Subha Ganesh

Subha Ganesh

We had a chat with the founder of Digital Confluent, Subha Ganesh, about her career, experience, and challenges in the digital world.

Have you always wanted to work in digital? 

“I always wanted to work in digital, 100%,  I am of the generation when Google was just launched and digital marketing was new. The digital world has moved so much from those days and this fast pace and constant move is my motivation. 

I completed my MBA in Finance and Marketing. I moved to the UK (from India) after my son was born and didn’t have any work experience. I struggled a lot to get my first opportunity but I was determined that I will be open to any job as long as it is in the marketing department. My first break was a telemarketing role. It is still interesting to think about how I accepted that role since I had no confidence on the phone due to my accent. But here we are, 15 years later with my own digital marketing consultancy firm working across 10 clients with a 7 member team. 

I now run a digital marketing consulting business called Digital Confluent.

My average day starts with dropping my kids at school (my husband works in Geneva from Mon to Fri) and getting to work at 9.30am. 

I have a quick catch up with my management team to understand the priorities for each client. Then, I work with my marketing team (I also have an eCommerce business – MrandMsWonder) to ensure our marketing activity is smooth and all the creatives are ready and performance numbers are steady.

I have regular 1-2-1 with my co-founder (MrandMsWonder) to go through the plan for the day/week, usually, our days are filled with supplier meetings, conferences, interviews for PR and I juggle that with Digital Confluent (consulting business) meeting with meeting for strategy, client meetings. 

My advice for women looking to do the same thing is to jump first and think later. Never feel comfortable in your career, because that is the beginning of the end. Always push your boundaries. 

My biggest challenge has been breaking through senior management roles. I was always appreciated for my talent, but when it comes to promotion, my counterparts easily got promoted. 

I ensured that I pushed my boundaries and learned to network and make sure I shout about my work, not only to my team but across the organisation. This is not something I was good at, but I learned that no one is going to help me if I am not my own advocate. I had to do my own PR. Once the visibility increased, people started noticing and I started growing faster.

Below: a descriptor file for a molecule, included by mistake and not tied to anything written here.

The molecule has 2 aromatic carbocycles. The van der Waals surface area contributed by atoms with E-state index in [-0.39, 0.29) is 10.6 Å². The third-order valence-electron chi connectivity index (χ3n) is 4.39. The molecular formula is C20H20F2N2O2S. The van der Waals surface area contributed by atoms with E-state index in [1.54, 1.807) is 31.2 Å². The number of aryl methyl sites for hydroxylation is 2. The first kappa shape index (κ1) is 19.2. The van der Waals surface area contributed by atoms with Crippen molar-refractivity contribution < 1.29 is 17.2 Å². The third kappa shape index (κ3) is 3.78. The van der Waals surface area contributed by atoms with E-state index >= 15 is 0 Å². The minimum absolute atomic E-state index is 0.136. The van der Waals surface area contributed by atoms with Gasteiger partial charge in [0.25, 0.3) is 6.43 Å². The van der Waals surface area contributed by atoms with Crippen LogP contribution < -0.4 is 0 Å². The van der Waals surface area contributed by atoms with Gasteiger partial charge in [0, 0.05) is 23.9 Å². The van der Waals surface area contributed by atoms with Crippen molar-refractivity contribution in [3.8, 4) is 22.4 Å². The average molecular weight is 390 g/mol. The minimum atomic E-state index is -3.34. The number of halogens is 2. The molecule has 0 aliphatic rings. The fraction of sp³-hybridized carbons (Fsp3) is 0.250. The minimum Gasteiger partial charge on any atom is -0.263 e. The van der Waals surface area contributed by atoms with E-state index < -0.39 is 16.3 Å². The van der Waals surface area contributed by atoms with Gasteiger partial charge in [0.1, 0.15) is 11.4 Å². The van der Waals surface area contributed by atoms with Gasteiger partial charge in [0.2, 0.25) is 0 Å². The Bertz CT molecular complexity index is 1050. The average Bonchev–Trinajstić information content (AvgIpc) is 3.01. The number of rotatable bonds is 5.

I work in an industry where there are a lot of women in junior roles, but once they cross the manager level, the number of women goes down drastically and once you get to mid-management, it is even lower particularly in-house roles. 

Mental Health in the Workplace

The awareness is increasing more now, but while I was employed, there was fear to even discuss the issue for fear of losing the job. However, this is a crucial value of my own agency. We believe in smart working. So, the team has Flexi timing, we don’t look/clock in time but only the output. I don’t mind where they work from, as long as we deliver what we promise. 

One thing I realised as a business owner is that business doesn’t stop, however, it is important to have a healthy balance otherwise you will burn out easily. I ensure that I work from home at least once a fortnight. I take time off when the kids are off school and more than anything I learned to prioritise my time, I only do things that are important and required by me – anything that brings money into the business, the rest I delegate. 

Voice search is going to be the future. The impact it has on the alpha generation means that if the brands are not preparing for the transition today, they are not visible to the next generation. 

We are also seeing an emphasis on customer experience now than ever before. I am sure we are heading towards moving off from any keyword, contextual marketing to a more customer mindset and behaviour led marketing. 

‘Community building’ and getting a more human approach rather than hyper-personalisation (after GDPR) is going to be the main trend. Any company that can build loyalty and a ‘community’ are going to be the winners.”

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